Given posterior superior iliac spine tenderness and bilateral SIJ osteophytes on CT, the patient first received a fluoroscopically guided left SIJ injection with 40 mg of triamcinolone, which led to mild improvement as evidenced by his decreased narcotic medication intake. However, his pain persisted, which prompted further imaging with MRI. Two months later, the patient received a fluoroscopically guided left L4–L5 transforaminal epidural steroid injection (ESI) via an infraneural approach with 10 mg of dexamethasone, which led to 50% improvement in his LBP referring down his left lower limb. A repeat L4–5 transforaminal ESI with additional L5–S1 level was performed for persistent symptoms. Thereafter, he reported further 50% improvement in left-sided radicular pain. This patient was ultimately diagnosed with left-sided L4–L5 lumbosacral phantom radiculopathy owing to bridging osteophyte complex with secondary SIJ dysfunction.

Three months since the above interventions, he has self-discontinued amitriptyline, self-weaned pregabalin, and continues methadone for PLP. He reported near resolution of phantom radicular pain, although he reported mild focal LBP exacerbated with extension. Left gluteal scar entrapment and facet arthropathy may contribute to his LBP; however, further procedures were deferred given his significant improvement in pain as evidenced by decreasing pharmacologic requirements and improved function.


This clinical vignette represents a rare case of phantom lumbar radiculopathy in a patient with hip disarticulation. Lower back and referred lower limb pain affects 50% to 80% of patients with LLA.2,3 First described in 1957, phantom radiculopathy refers to radicular symptoms among patients with amputations due to mechanical or inflammatory nerve root compression or irritation, presenting as pain or paresthesias, following the distribution of the involved nerve root.4,5 Phantom radiculopathy can present with PLP, phantom sensation, or residual limb pain, making its diagnosis difficult.4,6 PLP, or the perception of pain in the amputated leg, affects 40% to 90% of persons with amputations. Phantom sensation refers to the nonpainful perception that the amputated limb remains, whereas residual limb pain refers to amputation site pain.7,8 Review of the cases described suggests that affected patients present with radicular pain, as early as 7 mos or as late as 40 yrs after amputation, often because of disc herniation at the L4–L5 or L5–S1 level.4,9–11 This case is unique in that this patient’s phantom radiculopathy was secondary to extraforaminal nerve root compression by an osteophyte complex as compared with previously described cases.4,9,10,12,13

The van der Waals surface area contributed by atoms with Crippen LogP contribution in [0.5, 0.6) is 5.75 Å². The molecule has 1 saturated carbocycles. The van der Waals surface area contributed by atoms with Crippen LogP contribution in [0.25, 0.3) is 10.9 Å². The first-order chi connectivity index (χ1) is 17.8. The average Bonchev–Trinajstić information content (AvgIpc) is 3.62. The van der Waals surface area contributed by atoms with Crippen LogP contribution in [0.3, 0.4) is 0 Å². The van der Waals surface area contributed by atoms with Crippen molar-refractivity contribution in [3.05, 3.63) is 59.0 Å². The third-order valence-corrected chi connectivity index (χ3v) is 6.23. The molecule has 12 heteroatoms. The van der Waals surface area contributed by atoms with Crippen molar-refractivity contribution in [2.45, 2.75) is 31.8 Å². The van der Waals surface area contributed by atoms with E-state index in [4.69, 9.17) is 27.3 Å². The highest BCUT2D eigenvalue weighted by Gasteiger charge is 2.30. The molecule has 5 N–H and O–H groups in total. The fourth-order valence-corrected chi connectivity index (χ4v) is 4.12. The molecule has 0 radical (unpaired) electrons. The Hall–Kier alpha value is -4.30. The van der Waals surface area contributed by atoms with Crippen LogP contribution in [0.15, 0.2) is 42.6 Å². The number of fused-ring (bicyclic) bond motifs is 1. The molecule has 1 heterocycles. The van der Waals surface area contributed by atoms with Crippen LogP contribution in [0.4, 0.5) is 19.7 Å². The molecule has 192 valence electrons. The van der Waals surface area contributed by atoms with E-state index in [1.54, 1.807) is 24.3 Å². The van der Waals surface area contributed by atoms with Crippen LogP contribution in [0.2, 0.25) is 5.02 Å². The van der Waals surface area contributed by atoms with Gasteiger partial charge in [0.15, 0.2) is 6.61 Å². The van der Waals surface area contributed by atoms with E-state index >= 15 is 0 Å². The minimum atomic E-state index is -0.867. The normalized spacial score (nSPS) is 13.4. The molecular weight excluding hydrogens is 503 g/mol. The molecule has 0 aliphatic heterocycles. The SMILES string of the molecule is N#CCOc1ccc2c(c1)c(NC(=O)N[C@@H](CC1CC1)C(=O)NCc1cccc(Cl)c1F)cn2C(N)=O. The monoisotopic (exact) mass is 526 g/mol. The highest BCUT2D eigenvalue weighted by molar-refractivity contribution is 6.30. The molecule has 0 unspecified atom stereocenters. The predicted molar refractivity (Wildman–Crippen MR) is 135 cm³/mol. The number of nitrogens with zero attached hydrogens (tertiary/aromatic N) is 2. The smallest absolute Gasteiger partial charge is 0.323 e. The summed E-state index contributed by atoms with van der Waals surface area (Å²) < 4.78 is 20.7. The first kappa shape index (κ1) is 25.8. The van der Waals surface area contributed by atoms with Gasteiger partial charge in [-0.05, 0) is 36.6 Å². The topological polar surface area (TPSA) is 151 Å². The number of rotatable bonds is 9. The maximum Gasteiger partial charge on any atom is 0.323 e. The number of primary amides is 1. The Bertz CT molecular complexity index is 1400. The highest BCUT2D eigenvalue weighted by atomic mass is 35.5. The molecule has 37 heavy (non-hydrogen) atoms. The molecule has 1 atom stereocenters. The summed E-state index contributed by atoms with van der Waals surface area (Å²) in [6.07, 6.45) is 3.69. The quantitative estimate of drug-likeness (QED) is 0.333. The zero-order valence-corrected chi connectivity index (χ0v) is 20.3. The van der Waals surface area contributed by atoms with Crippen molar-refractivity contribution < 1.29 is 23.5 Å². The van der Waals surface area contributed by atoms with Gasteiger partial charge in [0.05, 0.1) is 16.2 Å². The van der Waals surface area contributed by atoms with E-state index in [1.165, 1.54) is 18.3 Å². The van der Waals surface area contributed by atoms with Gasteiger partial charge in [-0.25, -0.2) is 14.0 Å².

Neurologic examination, nerve conduction studies, or electromyography of the affected limb in patients with amputation and radiculopathy is limited as one cannot assess for deficits in a dermatomal or myotomal pattern (Table 1). These limitations in examination and diagnostic tests highlight further the importance of imaging in patients with radicular pain after LLA (Table 2). Although the patient had SIJ osteophytes bilaterally, sacroiliac steroid injection only provided modest relief for a short period. MRI aids, with greater sensitivity, in identifying structural causes of LBP that may be contributing to nerve root impingement among patients with LLA and trauma affecting multiple lumbopelvic joints.9 Workup for another pain generator contributing to SIJ dysfunction led to obtaining this additional imaging, which revealed left L4–L5 foraminal stenosis due to disc osteophyte complex causing lumbosacral radiculopathy.